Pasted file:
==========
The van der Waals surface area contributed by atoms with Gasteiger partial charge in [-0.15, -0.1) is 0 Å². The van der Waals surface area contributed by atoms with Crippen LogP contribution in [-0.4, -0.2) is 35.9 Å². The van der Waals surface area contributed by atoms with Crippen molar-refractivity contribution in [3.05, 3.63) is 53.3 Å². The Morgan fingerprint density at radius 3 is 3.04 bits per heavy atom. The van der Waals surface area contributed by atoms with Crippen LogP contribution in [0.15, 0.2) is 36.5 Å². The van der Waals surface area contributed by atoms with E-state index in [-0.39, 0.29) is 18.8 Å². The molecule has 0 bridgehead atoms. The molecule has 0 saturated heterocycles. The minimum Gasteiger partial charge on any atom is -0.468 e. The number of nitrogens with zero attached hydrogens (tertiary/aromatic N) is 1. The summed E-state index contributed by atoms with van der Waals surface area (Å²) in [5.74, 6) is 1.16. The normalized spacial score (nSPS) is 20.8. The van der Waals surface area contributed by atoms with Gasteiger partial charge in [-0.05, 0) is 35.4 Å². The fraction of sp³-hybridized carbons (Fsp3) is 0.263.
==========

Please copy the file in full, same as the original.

The van der Waals surface area contributed by atoms with Gasteiger partial charge in [-0.15, -0.1) is 0 Å². The van der Waals surface area contributed by atoms with Crippen LogP contribution in [-0.4, -0.2) is 35.9 Å². The van der Waals surface area contributed by atoms with Crippen molar-refractivity contribution in [3.05, 3.63) is 53.3 Å². The Morgan fingerprint density at radius 3 is 3.04 bits per heavy atom. The van der Waals surface area contributed by atoms with Crippen LogP contribution in [0.15, 0.2) is 36.5 Å². The van der Waals surface area contributed by atoms with E-state index in [-0.39, 0.29) is 18.8 Å². The molecule has 0 bridgehead atoms. The molecule has 0 saturated heterocycles. The minimum Gasteiger partial charge on any atom is -0.468 e. The number of nitrogens with zero attached hydrogens (tertiary/aromatic N) is 1. The summed E-state index contributed by atoms with van der Waals surface area (Å²) in [5.74, 6) is 1.16. The normalized spacial score (nSPS) is 20.8. The van der Waals surface area contributed by atoms with Gasteiger partial charge in [-0.05, 0) is 35.4 Å². The fraction of sp³-hybridized carbons (Fsp3) is 0.263.